Repeat after me: The stock market is not the economy. And the economy is not the stock market.
While I certainly agree, no one else does. The DotBomb, Great Recession, and China Syndrome all flow from the same issue: the financial sector subverts both the economy and the regulators. Quants too lazy to dig ditches, but not smart enough to do real engineering. And they get to make their own rules. Yes, there are and must be regulators, otherwise you're left with "Lord of the Flies", played in real life by adults. Not a long term solution.
Since China has little to no social safety net (and Right Wingnuts insist this is a Communist country?), there's been a steady push to financialize. This in the prime manufacturing economy on the globe. And it can't absorb its domestic Giant Pool of Money???
Anyway, real estate has been the vehicle of earning return. But as we all know, don't we, that real estate returns are contingent upon mortgage holders' increasing *real* income. Without that, it's all smoke and mirrors. As it has been in China for at least a couple of decades.
But others in the long list of actions China has taken to try to shore up the market seem focused more on directly propping up the market itself and less on containing the consequences of the market sell-off. There was the June 29 decision for local government pensions to invest in stocks for the first time, a July 1 relaxation of securities trading fees, a July 2 relaxation of rules on margin trading to make it easier for people to make risky bets on stocks and a July 5 decision by a state-owned investment fund to buy more stocks.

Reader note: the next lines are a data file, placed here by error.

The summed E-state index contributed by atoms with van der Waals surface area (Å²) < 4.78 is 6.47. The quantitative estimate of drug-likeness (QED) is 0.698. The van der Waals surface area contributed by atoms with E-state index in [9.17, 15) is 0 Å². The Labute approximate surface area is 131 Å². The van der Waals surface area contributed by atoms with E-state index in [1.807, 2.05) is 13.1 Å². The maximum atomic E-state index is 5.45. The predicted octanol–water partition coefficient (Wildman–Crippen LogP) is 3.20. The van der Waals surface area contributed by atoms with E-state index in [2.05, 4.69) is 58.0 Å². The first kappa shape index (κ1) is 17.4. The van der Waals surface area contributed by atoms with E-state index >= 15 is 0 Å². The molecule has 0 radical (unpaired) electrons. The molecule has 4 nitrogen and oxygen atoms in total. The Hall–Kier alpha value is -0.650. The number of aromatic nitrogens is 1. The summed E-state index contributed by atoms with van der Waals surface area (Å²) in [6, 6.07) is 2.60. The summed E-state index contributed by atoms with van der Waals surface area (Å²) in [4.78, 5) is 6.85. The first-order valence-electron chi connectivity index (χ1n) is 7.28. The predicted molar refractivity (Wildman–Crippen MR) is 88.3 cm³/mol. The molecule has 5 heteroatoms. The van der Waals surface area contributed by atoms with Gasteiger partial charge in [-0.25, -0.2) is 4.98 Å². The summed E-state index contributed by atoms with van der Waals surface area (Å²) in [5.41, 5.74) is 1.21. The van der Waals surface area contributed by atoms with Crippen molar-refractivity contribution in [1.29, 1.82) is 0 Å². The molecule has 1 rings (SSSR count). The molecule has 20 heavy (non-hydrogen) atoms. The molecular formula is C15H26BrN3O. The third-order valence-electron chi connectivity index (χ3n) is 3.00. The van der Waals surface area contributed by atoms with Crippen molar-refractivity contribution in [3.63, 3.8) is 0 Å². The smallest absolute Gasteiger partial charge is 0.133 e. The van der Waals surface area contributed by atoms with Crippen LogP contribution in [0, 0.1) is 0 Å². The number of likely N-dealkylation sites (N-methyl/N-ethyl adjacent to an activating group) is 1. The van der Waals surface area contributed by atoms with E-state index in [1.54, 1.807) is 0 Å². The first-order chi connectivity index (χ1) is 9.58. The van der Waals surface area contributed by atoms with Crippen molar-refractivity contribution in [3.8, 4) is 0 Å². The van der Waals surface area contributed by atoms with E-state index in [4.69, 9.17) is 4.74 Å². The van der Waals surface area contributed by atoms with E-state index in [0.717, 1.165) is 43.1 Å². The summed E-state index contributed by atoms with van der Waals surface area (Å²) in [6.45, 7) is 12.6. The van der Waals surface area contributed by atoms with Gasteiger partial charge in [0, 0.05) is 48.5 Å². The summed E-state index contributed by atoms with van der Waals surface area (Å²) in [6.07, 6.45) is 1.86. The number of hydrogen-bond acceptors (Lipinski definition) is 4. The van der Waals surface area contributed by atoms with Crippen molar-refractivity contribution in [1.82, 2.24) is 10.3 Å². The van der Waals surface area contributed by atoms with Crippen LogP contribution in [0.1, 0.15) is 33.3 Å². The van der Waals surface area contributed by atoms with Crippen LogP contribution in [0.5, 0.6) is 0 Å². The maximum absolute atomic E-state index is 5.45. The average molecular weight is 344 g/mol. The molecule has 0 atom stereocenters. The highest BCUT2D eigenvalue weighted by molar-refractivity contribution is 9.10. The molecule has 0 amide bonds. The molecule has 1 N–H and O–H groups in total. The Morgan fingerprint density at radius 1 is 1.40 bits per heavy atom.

If that sounds rather like Quantitative Easing, well, yes, yes it does. While Obambi and his clique might argue otherwise, the fact is that the moolah went to Mr. Market and by-passed Main Street and Ma and Pa Kettle. I guess what's sauce for the goose is less so for the gander; if there's an agenda at work.
No arm of the American government tried to prop up the stock market through outright purchases of stock during either the dot-com bubble crash or the 2008 financial crisis. (Perhaps capital injections into troubled banks in 2008 are an exception, though those interventions were targeted at propping up the banking system, not the stock market as a whole.)
GM and AIG might not see it that way. While not across-the-board buying, the agenda was the same.